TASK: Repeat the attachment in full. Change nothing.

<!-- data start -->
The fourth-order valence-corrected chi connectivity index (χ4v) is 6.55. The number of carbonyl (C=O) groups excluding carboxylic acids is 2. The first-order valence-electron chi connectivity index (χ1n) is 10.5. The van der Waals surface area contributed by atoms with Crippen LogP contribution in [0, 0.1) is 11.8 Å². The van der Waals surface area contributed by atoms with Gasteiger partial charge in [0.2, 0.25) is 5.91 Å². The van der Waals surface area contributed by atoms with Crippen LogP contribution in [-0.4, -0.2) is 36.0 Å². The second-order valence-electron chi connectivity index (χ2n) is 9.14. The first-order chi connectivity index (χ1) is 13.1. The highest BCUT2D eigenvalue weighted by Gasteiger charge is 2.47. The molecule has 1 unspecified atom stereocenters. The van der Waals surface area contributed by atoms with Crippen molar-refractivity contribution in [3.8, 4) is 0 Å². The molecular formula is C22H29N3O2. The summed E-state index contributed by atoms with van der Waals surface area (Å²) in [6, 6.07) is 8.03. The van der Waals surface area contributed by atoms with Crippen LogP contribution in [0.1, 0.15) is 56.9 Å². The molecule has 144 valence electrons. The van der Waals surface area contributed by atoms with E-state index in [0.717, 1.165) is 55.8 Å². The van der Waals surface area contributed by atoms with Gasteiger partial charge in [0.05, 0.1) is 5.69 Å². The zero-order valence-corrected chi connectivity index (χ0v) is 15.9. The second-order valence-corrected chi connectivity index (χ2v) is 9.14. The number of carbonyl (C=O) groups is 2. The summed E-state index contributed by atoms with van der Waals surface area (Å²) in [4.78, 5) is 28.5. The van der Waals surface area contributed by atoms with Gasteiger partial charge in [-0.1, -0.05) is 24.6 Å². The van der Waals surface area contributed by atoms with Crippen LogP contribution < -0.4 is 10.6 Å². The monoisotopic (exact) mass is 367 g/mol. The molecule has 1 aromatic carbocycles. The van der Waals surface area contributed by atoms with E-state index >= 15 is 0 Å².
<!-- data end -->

The fourth-order valence-corrected chi connectivity index (χ4v) is 6.55. The number of carbonyl (C=O) groups excluding carboxylic acids is 2. The first-order valence-electron chi connectivity index (χ1n) is 10.5. The van der Waals surface area contributed by atoms with Crippen LogP contribution in [0, 0.1) is 11.8 Å². The van der Waals surface area contributed by atoms with Gasteiger partial charge in [0.2, 0.25) is 5.91 Å². The van der Waals surface area contributed by atoms with Crippen LogP contribution in [-0.4, -0.2) is 36.0 Å². The second-order valence-electron chi connectivity index (χ2n) is 9.14. The first-order chi connectivity index (χ1) is 13.1. The highest BCUT2D eigenvalue weighted by Gasteiger charge is 2.47. The molecule has 1 unspecified atom stereocenters. The van der Waals surface area contributed by atoms with Crippen molar-refractivity contribution in [3.8, 4) is 0 Å². The molecular formula is C22H29N3O2. The summed E-state index contributed by atoms with van der Waals surface area (Å²) in [6, 6.07) is 8.03. The van der Waals surface area contributed by atoms with Crippen LogP contribution in [0.1, 0.15) is 56.9 Å². The molecule has 144 valence electrons. The van der Waals surface area contributed by atoms with E-state index in [0.717, 1.165) is 55.8 Å². The van der Waals surface area contributed by atoms with Gasteiger partial charge in [0.05, 0.1) is 5.69 Å². The zero-order valence-corrected chi connectivity index (χ0v) is 15.9. The second-order valence-corrected chi connectivity index (χ2v) is 9.14. The number of carbonyl (C=O) groups is 2. The summed E-state index contributed by atoms with van der Waals surface area (Å²) in [4.78, 5) is 28.5. The van der Waals surface area contributed by atoms with Gasteiger partial charge in [-0.1, -0.05) is 24.6 Å². The van der Waals surface area contributed by atoms with Crippen LogP contribution < -0.4 is 10.6 Å². The monoisotopic (exact) mass is 367 g/mol. The molecule has 1 aromatic carbocycles. The van der Waals surface area contributed by atoms with E-state index >= 15 is 0 Å².